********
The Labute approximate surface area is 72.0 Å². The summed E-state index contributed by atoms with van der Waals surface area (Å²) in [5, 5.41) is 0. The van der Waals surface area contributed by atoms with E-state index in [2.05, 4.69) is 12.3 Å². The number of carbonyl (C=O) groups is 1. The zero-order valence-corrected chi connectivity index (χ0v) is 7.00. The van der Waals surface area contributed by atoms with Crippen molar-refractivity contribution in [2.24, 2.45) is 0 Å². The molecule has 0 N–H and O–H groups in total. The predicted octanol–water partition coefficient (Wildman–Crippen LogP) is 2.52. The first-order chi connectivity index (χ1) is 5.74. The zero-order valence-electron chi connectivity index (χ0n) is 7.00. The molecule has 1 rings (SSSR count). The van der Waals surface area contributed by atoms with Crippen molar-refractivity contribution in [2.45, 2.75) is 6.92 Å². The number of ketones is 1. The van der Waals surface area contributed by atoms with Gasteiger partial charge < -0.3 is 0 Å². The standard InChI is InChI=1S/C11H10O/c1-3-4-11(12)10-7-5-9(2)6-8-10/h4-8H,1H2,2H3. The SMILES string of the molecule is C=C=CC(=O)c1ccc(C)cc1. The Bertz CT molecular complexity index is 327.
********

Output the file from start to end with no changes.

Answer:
The Labute approximate surface area is 72.0 Å². The summed E-state index contributed by atoms with van der Waals surface area (Å²) in [5, 5.41) is 0. The van der Waals surface area contributed by atoms with E-state index in [2.05, 4.69) is 12.3 Å². The number of carbonyl (C=O) groups is 1. The zero-order valence-corrected chi connectivity index (χ0v) is 7.00. The van der Waals surface area contributed by atoms with Crippen molar-refractivity contribution in [2.24, 2.45) is 0 Å². The molecule has 0 N–H and O–H groups in total. The predicted octanol–water partition coefficient (Wildman–Crippen LogP) is 2.52. The first-order chi connectivity index (χ1) is 5.74. The zero-order valence-electron chi connectivity index (χ0n) is 7.00. The molecule has 1 rings (SSSR count). The van der Waals surface area contributed by atoms with Crippen molar-refractivity contribution in [2.45, 2.75) is 6.92 Å². The number of ketones is 1. The van der Waals surface area contributed by atoms with Gasteiger partial charge < -0.3 is 0 Å². The standard InChI is InChI=1S/C11H10O/c1-3-4-11(12)10-7-5-9(2)6-8-10/h4-8H,1H2,2H3. The SMILES string of the molecule is C=C=CC(=O)c1ccc(C)cc1. The Bertz CT molecular complexity index is 327.